Deep learning is a hierarchical inference method formed by subsequent multiple layers of learning able to more efficiently describe complex relationships. In this work, Deep Gaussian Mixture Models are introduced and discussed. A Deep Gaussian Mixture model (DGMM) is a network of multiple layers of latent variables, where, at each layer, the variables follow a mixture of Gaussian distributions. Thus, the deep mixture model consists of a set of nested mixtures of linear models, which globally provide a nonlinear model able to describe the data in a very flexible way. In order to avoid overparameterized solutions, dimension reduction by factor models can be applied at each layer of the architecture thus resulting in deep mixtures of factor analysers.
Patch priors have became an important component of image restoration. A powerful approach in this category of restoration algorithms is the popular Expected Patch Log-likelihood (EPLL) algorithm. EPLL uses a Gaussian mixture model (GMM) prior learned on clean image patches as a way to regularize degraded patches. In this paper, we show that a generalized Gaussian mixture model (GGMM) captures the underlying distribution of patches better than a GMM. Even though GGMM is a powerful prior to combine with EPLL, the non-Gaussianity of its components presents major challenges to be applied to a computationally intensive process of image restoration. Specifically, each patch has to undergo a patch classification step and a shrinkage step. These two steps can be efficiently solved with a GMM prior but are computationally impractical when using a GGMM prior. In this paper, we provide approximations and computational recipes for fast evaluation of these two steps, so that EPLL can embed a GGMM prior on an image with more than tens of thousands of patches. Our main contribution is to analyze the accuracy of our approximations based on thorough theoretical analysis. Our evaluations indicate that the GGMM prior is consistently a better fit for modeling image patch distribution and performs better on average in image denoising task.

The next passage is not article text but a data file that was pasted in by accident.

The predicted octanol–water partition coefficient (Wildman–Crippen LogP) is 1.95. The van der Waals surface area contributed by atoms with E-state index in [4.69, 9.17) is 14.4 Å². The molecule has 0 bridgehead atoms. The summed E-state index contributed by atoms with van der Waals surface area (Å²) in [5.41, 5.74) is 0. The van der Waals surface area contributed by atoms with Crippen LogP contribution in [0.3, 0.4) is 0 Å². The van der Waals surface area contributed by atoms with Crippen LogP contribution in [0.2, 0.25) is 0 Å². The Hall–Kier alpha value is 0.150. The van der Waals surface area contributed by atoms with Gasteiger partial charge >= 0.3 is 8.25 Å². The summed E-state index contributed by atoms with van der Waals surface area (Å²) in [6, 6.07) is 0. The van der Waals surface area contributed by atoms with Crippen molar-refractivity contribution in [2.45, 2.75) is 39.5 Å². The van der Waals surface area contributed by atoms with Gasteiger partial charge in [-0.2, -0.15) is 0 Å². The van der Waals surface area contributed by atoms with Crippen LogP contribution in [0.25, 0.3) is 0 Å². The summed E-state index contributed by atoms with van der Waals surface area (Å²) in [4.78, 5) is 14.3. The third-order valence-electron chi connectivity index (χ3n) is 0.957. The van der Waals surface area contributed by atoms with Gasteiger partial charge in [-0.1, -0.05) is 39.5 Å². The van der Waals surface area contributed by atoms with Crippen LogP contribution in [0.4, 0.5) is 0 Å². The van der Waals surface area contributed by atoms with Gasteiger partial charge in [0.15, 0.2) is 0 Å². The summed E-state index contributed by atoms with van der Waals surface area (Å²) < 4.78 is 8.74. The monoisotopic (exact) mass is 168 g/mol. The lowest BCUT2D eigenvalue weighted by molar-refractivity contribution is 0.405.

The estimation of asset return distributions is crucial for determining optimal trading strategies. In this paper we describe the constrained mixture model, based on a mixture of Gamma and Gaussian distributions, to provide an accurate description of price trends as being clearly positive, negative or ranging while accounting for heavy tails and high kurtosis. The model is estimated in the Expectation Maximisation framework and model order estimation also respects the model's constraints.
In mixture model-based clustering applications, it is common to fit several models from a family and report clustering results from only the `best' one. In such circumstances, selection of this best model is achieved using a model selection criterion, most often the Bayesian information criterion. Rather than throw away all but the best model, we average multiple models that are in some sense close to the best one, thereby producing a weighted average of clustering results. Two (weighted) averaging approaches are considered: averaging the component membership probabilities and averaging models. In both cases, Occam's window is used to determine closeness to the best model and weights are computed within a Bayesian model averaging paradigm. In some cases, we need to merge components before averaging; we introduce a method for merging mixture components based on the adjusted Rand index. The effectiveness of our model-based clustering averaging approaches is illustrated using a family of Gaussian mixture models on real and simulated data.
In the realm of unsupervised learning algorithms, Gaussian Mixture Models or GMMs are special citizens. GMMs are based on the assumption that all data points come from a fine mixture of Gaussian distributions with unknown parameters. They are parametric generative models that attempt to learn the true data distribution. Hence, once we learn the Gaussian parameters, we can generate data from the same distribution as the source. We can think of GMMs as the soft generalization of the K-Means clustering algorithm.